Two jurors in the Casey Anthony trial say they wish the outcome had been different but prosecutors did not present enough evidence to convict Anthony of killing her daughter, Caylee, according to news reports Thursday.
"It doesn't feel good. It was a horrible decision to have to make" to find Anthony not guilty, said Jennifer Ford, who identified herself as Juror No. 3, in an interview with ABC News.
"We were sick to our stomach to get that verdict. We were crying, and not just the women," Ford said of the 12 jurors in the ABC interview.
The tears were still flowing Wednesday as Juror No. 2 (he did not want to be identified by name) spoke to Florida's St. Petersburg Times.
"I just swear to God … I wish we had more evidence to put her away. I truly do … But it wasn't there," he said in an emotional interview with the Times.
Juror No.2, who the Times reported is a black male, married and a father of two young children, said he was the last holdout on the jury who wanted to convict Anthony on a lesser charge of aggravated manslaughter, which would have carried a prison term of up to 15 years, according to the newspaper.
The prosecution's inability to prove who was Caylee's caretaker at the time of her death, Casey Anthony or the girl's grandparents, doomed the manslaughter charge, Juror No. 2 said.
"We truly don't know what happened. Somebody knows, but we don't know," he said in the Times interview.
Ford told ABC that prosecutors left key questions unanswered.
"If you're going to charge someone with murder, don't you have to know how they killed someone or why they might have killed someone, or have something where, when, why, how? Those are important questions. They were not answered," she said in the ABC interview.
An alternate juror, who was present for the trial and sequestered along with the serving jurors, said he would have voted for acquittal, too.
"They didn't show us how Caylee died. They didn't show us a motive. I'm sorry people feel that way. ... These were 17 total jurors. They really listened to this case and kept an open mind," ABC News quotes Russell Huekler as saying.
While those three people have spoken about the case, at least one of the sitting jurors wants money for the behind-the-scenes story.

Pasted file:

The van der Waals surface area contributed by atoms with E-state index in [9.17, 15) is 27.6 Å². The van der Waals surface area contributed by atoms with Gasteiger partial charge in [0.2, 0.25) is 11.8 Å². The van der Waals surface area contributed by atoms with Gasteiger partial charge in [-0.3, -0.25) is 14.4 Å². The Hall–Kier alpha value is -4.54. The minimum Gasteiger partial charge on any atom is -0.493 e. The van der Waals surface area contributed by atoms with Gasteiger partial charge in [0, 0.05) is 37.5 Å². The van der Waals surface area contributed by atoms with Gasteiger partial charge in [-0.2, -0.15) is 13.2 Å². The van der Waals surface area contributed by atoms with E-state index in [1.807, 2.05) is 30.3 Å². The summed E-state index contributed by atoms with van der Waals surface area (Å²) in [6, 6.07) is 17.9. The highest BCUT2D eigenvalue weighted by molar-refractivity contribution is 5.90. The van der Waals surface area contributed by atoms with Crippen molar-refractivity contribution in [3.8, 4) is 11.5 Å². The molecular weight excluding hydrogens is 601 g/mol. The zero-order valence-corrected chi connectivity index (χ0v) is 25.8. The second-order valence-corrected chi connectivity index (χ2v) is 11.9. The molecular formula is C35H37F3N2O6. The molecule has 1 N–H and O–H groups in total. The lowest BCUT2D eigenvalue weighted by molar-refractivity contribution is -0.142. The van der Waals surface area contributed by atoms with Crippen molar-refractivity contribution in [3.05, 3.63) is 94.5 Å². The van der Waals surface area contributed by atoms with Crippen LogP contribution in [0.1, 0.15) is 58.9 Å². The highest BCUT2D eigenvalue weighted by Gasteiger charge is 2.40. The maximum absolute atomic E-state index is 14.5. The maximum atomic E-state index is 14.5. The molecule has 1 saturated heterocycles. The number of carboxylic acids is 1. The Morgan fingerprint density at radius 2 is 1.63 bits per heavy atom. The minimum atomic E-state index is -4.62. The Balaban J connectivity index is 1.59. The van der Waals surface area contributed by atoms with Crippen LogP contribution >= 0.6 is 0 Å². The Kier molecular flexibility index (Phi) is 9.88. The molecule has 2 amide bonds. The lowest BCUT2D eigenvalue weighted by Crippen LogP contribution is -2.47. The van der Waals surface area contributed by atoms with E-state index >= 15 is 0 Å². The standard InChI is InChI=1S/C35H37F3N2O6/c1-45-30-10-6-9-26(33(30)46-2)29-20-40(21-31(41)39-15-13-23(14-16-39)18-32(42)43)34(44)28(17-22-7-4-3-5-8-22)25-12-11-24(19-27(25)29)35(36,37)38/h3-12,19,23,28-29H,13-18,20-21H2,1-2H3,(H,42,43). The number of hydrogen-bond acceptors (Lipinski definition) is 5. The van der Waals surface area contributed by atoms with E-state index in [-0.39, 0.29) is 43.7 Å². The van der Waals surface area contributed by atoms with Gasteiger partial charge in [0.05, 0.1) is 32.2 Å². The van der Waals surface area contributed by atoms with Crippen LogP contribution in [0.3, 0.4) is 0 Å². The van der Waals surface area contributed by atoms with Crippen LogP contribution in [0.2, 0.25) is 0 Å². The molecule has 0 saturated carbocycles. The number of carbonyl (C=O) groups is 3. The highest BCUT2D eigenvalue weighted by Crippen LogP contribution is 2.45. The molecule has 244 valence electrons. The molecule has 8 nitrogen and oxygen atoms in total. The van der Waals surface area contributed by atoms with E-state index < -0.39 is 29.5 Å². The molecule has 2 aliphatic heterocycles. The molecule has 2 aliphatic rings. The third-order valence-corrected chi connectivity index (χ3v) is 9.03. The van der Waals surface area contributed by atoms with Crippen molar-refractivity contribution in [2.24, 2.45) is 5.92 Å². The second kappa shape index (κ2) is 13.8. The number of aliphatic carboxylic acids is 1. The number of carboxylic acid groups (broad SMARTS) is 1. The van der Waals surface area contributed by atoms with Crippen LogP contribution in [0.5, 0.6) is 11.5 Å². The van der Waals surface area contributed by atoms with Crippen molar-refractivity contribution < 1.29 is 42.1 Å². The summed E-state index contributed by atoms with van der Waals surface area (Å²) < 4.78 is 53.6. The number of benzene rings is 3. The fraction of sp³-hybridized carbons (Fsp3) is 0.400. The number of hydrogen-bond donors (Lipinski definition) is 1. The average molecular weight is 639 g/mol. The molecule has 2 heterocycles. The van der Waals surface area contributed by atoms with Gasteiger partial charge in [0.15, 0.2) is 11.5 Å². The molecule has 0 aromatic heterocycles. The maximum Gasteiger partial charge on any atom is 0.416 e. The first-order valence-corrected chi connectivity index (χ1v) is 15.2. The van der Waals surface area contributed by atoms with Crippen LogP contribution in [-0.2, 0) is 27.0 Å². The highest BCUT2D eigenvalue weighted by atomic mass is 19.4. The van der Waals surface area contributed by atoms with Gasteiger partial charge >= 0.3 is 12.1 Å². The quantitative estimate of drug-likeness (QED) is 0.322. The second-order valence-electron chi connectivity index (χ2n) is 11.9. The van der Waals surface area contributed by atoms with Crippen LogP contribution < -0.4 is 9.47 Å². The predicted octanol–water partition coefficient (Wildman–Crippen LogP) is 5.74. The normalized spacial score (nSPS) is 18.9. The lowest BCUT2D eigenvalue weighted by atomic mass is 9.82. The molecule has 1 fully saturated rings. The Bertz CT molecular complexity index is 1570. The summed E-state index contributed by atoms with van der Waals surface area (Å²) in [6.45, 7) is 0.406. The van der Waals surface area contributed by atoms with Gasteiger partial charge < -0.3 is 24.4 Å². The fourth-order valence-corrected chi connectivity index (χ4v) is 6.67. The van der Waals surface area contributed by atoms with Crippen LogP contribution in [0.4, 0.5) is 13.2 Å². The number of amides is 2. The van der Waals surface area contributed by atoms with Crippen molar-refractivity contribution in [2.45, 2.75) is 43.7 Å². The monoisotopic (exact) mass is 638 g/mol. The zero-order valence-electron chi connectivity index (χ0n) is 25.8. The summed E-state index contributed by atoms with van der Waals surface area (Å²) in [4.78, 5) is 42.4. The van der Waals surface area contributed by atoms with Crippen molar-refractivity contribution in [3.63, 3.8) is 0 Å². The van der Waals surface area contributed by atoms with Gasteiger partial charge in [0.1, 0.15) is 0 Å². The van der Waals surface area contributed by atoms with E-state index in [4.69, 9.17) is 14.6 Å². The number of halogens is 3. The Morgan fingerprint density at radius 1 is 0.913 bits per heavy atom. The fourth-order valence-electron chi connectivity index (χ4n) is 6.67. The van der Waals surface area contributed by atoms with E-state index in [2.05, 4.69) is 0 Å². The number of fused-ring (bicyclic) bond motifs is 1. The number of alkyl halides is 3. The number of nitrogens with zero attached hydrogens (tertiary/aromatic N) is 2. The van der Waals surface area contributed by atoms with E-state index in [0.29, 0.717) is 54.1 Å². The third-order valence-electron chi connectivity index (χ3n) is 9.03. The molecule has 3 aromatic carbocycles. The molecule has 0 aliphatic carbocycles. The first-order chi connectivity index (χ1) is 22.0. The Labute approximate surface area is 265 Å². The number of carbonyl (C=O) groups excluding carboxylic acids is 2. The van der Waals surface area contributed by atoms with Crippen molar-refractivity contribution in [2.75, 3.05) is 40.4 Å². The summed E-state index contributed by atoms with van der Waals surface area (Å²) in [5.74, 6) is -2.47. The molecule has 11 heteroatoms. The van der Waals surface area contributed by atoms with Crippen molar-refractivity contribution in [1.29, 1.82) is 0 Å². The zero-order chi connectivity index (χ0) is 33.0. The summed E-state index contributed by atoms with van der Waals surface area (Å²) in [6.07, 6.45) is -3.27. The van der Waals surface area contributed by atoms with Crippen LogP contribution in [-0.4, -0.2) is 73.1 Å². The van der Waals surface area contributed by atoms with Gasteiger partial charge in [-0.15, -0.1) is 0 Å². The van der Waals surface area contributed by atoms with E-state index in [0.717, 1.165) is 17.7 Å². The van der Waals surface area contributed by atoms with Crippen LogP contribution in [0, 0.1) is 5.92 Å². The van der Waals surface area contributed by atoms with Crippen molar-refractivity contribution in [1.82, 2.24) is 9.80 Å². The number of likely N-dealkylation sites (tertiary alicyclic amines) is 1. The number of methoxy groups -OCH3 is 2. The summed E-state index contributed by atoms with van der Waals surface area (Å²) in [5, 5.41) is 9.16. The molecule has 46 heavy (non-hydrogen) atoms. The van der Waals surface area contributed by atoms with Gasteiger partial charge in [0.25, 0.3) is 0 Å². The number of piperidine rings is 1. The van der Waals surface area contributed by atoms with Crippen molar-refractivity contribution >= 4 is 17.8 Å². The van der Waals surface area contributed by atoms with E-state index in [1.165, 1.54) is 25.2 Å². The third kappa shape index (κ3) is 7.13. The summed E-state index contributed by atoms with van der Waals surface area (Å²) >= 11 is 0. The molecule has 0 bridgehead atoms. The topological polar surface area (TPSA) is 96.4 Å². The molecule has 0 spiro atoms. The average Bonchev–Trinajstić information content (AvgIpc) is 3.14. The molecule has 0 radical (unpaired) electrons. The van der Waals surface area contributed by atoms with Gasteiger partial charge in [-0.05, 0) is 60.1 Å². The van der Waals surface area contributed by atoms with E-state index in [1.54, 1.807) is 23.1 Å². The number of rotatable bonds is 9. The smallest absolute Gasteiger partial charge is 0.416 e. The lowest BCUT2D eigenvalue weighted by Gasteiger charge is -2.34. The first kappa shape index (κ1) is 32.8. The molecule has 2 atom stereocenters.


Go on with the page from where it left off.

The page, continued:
The man, identified as Juror No. 6, wants $50,000 for his story and has hired a publicist, CNN contributor Howard Kurtz reports for The Daily Beast.
What? so you couldn't use your common sense. Blaming someone else for your decisions is immature.
This case has resulted in a mass criticism of the jury system. Hundreds, if not thousands of commentators, have attacked the jury system as we know it for needing reform. These criticisms have ranged from minimum qualifying standards to demanding total isolation of jurors. However, it's no picnic to be a juror. You listen to the instructions of the judge. You listen to the arguments made by the prosecution and the defense. You're not allowed to talk about the case with anyone. You're supposed to isolate yourself from all media coverage of a matter. Maybe most fundamental in all these challenges is that fact that the judges who are instructing you and the prosecutors and defense attorneys who are trying to persuade you are trained in the legal profession. While some people have called for an abolition of the jury system, what does that do to the national foundation of a trial by one's peers? Another thing to keep in mind is that getting jurors on a trial is a pick of the draw. However, both sides have control... "In the voir dire process, plaintiffs and defendants get the opportunity to question prospective jurors to determine if they would like to have them eliminated from a case." Source: Twelve Qualities of the Successful Plaintiff, by Tamara Kismet. The jury system may not be perfect, but there are many flaws in our justice system. How about the fact that jurors are sometimes forced to interpret mountains of scientific and technical evidence. Most jurors aren't trained in forensic crime scene investigation. There are weaknesses in our jury system, but some are part of other issues, such as the use of experts or the admissibility of evidence.